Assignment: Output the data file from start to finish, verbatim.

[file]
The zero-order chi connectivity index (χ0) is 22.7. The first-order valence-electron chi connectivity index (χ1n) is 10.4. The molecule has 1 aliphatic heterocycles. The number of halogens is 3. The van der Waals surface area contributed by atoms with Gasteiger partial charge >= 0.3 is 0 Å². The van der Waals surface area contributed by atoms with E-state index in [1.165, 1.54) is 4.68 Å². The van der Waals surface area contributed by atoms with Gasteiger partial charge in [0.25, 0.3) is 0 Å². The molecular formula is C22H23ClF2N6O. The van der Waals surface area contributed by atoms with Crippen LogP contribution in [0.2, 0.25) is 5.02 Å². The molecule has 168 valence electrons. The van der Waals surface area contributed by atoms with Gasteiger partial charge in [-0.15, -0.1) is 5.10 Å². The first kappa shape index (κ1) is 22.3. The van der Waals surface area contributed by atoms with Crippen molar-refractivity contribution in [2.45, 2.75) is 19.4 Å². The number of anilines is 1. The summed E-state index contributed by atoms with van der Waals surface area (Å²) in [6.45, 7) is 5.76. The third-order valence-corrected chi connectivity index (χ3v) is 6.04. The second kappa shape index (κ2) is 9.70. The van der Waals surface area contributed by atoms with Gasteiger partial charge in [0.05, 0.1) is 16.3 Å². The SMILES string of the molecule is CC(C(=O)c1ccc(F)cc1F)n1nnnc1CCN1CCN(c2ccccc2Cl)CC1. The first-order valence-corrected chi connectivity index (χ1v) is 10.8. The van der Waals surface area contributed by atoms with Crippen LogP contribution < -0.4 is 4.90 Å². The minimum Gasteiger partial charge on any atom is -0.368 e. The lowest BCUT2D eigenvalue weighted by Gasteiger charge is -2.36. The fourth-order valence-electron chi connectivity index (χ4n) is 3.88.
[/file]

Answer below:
The zero-order chi connectivity index (χ0) is 22.7. The first-order valence-electron chi connectivity index (χ1n) is 10.4. The molecule has 1 aliphatic heterocycles. The number of halogens is 3. The van der Waals surface area contributed by atoms with Gasteiger partial charge >= 0.3 is 0 Å². The van der Waals surface area contributed by atoms with E-state index in [1.165, 1.54) is 4.68 Å². The van der Waals surface area contributed by atoms with Gasteiger partial charge in [0.25, 0.3) is 0 Å². The molecular formula is C22H23ClF2N6O. The van der Waals surface area contributed by atoms with Crippen LogP contribution in [0.2, 0.25) is 5.02 Å². The molecule has 168 valence electrons. The van der Waals surface area contributed by atoms with Gasteiger partial charge in [-0.15, -0.1) is 5.10 Å². The first kappa shape index (κ1) is 22.3. The van der Waals surface area contributed by atoms with Crippen molar-refractivity contribution in [2.45, 2.75) is 19.4 Å². The number of anilines is 1. The summed E-state index contributed by atoms with van der Waals surface area (Å²) in [6.45, 7) is 5.76. The third-order valence-corrected chi connectivity index (χ3v) is 6.04. The second kappa shape index (κ2) is 9.70. The van der Waals surface area contributed by atoms with Gasteiger partial charge in [0.05, 0.1) is 16.3 Å². The SMILES string of the molecule is CC(C(=O)c1ccc(F)cc1F)n1nnnc1CCN1CCN(c2ccccc2Cl)CC1. The first-order valence-corrected chi connectivity index (χ1v) is 10.8. The van der Waals surface area contributed by atoms with Crippen LogP contribution < -0.4 is 4.90 Å². The minimum Gasteiger partial charge on any atom is -0.368 e. The lowest BCUT2D eigenvalue weighted by Gasteiger charge is -2.36. The fourth-order valence-electron chi connectivity index (χ4n) is 3.88.